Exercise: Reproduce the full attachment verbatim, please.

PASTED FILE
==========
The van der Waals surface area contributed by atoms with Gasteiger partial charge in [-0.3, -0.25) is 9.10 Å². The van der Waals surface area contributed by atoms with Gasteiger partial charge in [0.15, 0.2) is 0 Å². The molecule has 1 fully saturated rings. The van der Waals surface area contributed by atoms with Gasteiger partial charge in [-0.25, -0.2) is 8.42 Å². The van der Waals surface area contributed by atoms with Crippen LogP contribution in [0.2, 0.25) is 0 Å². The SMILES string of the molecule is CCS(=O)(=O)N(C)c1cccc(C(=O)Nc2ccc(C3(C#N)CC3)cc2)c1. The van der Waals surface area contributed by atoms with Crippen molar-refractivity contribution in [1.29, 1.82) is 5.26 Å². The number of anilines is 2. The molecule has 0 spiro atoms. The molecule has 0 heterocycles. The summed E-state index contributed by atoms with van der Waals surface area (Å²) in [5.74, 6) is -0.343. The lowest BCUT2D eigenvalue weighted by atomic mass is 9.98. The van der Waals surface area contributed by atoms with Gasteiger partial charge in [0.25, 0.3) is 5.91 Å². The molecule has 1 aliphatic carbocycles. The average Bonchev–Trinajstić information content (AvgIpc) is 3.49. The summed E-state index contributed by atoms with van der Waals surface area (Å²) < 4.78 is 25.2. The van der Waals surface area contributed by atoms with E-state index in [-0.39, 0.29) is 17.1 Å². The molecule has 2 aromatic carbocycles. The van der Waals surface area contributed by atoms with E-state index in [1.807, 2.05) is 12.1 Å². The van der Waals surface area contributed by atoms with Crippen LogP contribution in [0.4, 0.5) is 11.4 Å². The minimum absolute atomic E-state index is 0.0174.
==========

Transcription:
The van der Waals surface area contributed by atoms with Gasteiger partial charge in [-0.3, -0.25) is 9.10 Å². The van der Waals surface area contributed by atoms with Gasteiger partial charge in [0.15, 0.2) is 0 Å². The molecule has 1 fully saturated rings. The van der Waals surface area contributed by atoms with Gasteiger partial charge in [-0.25, -0.2) is 8.42 Å². The van der Waals surface area contributed by atoms with Crippen LogP contribution in [0.2, 0.25) is 0 Å². The SMILES string of the molecule is CCS(=O)(=O)N(C)c1cccc(C(=O)Nc2ccc(C3(C#N)CC3)cc2)c1. The van der Waals surface area contributed by atoms with Crippen molar-refractivity contribution in [1.29, 1.82) is 5.26 Å². The number of anilines is 2. The molecule has 0 spiro atoms. The molecule has 0 heterocycles. The summed E-state index contributed by atoms with van der Waals surface area (Å²) in [5.74, 6) is -0.343. The lowest BCUT2D eigenvalue weighted by atomic mass is 9.98. The van der Waals surface area contributed by atoms with Gasteiger partial charge in [0.25, 0.3) is 5.91 Å². The molecule has 1 aliphatic carbocycles. The average Bonchev–Trinajstić information content (AvgIpc) is 3.49. The summed E-state index contributed by atoms with van der Waals surface area (Å²) < 4.78 is 25.2. The van der Waals surface area contributed by atoms with E-state index in [-0.39, 0.29) is 17.1 Å². The molecule has 2 aromatic carbocycles. The van der Waals surface area contributed by atoms with E-state index in [1.807, 2.05) is 12.1 Å². The van der Waals surface area contributed by atoms with Crippen LogP contribution in [0.4, 0.5) is 11.4 Å². The minimum absolute atomic E-state index is 0.0174.